THE fall in UK oil prices continued to impact the sector in 2016 with turnover falling by 15.5 per cent, according to a new review.

EY’s review of the UK oilfield services industry warns that the sector’s approach to recovery in 2018 could prove critical for long-term success.

For the second consecutive year the sector reported a decline in turnover, from £35.7 billion in 2015 to £30.2bn (-15.5 per cent) in 2016, with reductions across each of the supply chain categories (Facilities, Marine and Subsea, Reservoirs, Support and Services and Wells) the report reveals.

The majority of the UK oil companies experienced a difficult 2016 with less than two per cent achieving growth in excess of £10 million. However, there were companies that experienced growth as a result of acquisitions, growth in overseas activity or diversifying into other sectors.

The EBITDA margin for the oil sector fell by 0.8 per cent as cost saving initiatives, such as headcount reduction failed to offset the impact of the low oil price environment.

Derek Leith, EY partner and head of oil and gas tax, said: “Industry leaders have taken action to make operations as lean and efficient as possible which has helped them ride out this downturn. However, cost cutting and headcount reduction cannot continue indefinitely. A shift towards greater innovation in systems, processes and technologies could help drive operational costs down further while also enabling the sector to respond to an increase in activity which appears to be on the horizon.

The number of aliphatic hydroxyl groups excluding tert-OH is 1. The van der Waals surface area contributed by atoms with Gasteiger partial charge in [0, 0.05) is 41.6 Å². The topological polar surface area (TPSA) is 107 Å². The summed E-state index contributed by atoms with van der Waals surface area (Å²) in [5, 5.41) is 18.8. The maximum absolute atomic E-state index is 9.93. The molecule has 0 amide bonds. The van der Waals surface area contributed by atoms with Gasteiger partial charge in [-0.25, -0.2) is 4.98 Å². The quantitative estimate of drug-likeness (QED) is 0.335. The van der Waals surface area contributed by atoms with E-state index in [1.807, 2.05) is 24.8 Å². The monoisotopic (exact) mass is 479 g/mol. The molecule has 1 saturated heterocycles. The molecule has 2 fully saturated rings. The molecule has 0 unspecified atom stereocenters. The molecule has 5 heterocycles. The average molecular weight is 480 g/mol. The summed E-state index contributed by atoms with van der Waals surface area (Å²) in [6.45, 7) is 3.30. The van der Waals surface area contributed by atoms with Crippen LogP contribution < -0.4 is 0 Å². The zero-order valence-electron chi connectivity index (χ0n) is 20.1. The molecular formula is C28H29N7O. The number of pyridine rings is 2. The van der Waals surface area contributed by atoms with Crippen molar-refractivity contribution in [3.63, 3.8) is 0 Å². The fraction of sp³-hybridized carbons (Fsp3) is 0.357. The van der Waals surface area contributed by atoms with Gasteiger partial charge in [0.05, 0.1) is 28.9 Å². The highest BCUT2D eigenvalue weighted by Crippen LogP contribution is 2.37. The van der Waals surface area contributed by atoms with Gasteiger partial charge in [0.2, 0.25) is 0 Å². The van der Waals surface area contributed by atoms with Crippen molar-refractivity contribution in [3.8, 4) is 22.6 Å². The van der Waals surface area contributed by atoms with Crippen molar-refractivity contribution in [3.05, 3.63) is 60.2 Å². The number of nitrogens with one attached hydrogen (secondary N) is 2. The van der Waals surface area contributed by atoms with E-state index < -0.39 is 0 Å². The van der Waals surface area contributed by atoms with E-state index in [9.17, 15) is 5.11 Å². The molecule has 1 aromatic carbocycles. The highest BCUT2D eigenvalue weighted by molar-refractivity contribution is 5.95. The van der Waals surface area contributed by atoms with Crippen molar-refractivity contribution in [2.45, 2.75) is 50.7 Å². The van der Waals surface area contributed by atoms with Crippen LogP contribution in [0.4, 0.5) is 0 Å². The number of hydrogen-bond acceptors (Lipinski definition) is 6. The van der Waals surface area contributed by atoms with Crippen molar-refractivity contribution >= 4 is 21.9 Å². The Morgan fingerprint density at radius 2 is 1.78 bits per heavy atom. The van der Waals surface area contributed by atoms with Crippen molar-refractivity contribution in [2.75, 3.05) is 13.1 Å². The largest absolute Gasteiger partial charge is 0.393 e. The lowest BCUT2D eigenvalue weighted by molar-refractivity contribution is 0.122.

“The industry is entering a more positive environment where oil price is rising and production is increasing as a result of both improved efficiencies and new fields coming on line but this cannot give license for old habits to creep back in. Long term success for the UK oilfield services sector will rely not only on the continued application of greater efficiencies but an active commitment to a sustainable future for the industry.”

During the downturn, operators have been managing declining rates by improving production efficiency, rather than investing in standalone projects. New extraction techniques requiring relatively low upfront capital costs can make a reasonably effective impact on stabilising production levels. While this works in the short term, a continued lack of investment in new projects is not sustainable in the longer term, the report says.

Derek Leith continued: “The UK Continental Shelf [UKCS] remains attractive for investment but the competition for scarce capital is increasingly intense.

“One of the greatest assets of the UKCS is the extensive infrastructure which makes extraction potentially more appealing than in younger, less expensive basins around the world. There were only two new field approvals in 2016, compared to ten in 2013 and more investment is needed urgently in order to maximise economic recovery and keep the UKCS internationally competitive.”

The lower oil price has impacted the oil and gas industry globally with a contraction of activity leading to fierce competition for capital.

As the UKCS is a mature region, with high operating costs and fewer development projects than in recent years, the need for UK oil companies to diversify their operations by sector or geographically through exports will become ever more pressing, according to the report.